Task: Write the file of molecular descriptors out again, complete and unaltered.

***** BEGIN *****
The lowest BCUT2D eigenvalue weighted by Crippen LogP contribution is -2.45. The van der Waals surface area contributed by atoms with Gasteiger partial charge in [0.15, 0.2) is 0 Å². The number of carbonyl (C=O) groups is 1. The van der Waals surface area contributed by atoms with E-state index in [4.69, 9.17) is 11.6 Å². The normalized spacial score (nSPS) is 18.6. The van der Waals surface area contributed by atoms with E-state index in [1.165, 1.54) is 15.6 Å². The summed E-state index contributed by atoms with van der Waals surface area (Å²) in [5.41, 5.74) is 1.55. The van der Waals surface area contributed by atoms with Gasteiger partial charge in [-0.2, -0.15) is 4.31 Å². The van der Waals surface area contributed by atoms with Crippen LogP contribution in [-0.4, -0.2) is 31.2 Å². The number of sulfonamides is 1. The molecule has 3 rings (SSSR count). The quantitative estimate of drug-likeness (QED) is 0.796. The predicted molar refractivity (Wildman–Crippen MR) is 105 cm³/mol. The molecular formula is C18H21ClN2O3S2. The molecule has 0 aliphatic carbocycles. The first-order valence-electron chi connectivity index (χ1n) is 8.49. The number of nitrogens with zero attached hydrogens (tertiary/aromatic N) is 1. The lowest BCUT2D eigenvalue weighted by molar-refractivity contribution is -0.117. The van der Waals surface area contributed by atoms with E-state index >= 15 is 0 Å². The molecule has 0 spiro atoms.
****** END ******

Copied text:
The lowest BCUT2D eigenvalue weighted by Crippen LogP contribution is -2.45. The van der Waals surface area contributed by atoms with Gasteiger partial charge in [0.15, 0.2) is 0 Å². The number of carbonyl (C=O) groups is 1. The van der Waals surface area contributed by atoms with E-state index in [4.69, 9.17) is 11.6 Å². The normalized spacial score (nSPS) is 18.6. The van der Waals surface area contributed by atoms with E-state index in [1.165, 1.54) is 15.6 Å². The summed E-state index contributed by atoms with van der Waals surface area (Å²) in [5.41, 5.74) is 1.55. The van der Waals surface area contributed by atoms with Gasteiger partial charge in [-0.2, -0.15) is 4.31 Å². The van der Waals surface area contributed by atoms with Crippen LogP contribution in [-0.4, -0.2) is 31.2 Å². The number of sulfonamides is 1. The molecule has 3 rings (SSSR count). The quantitative estimate of drug-likeness (QED) is 0.796. The predicted molar refractivity (Wildman–Crippen MR) is 105 cm³/mol. The molecular formula is C18H21ClN2O3S2. The molecule has 0 aliphatic carbocycles. The first-order valence-electron chi connectivity index (χ1n) is 8.49. The number of nitrogens with zero attached hydrogens (tertiary/aromatic N) is 1. The lowest BCUT2D eigenvalue weighted by molar-refractivity contribution is -0.117. The van der Waals surface area contributed by atoms with E-state index >= 15 is 0 Å². The molecule has 0 spiro atoms.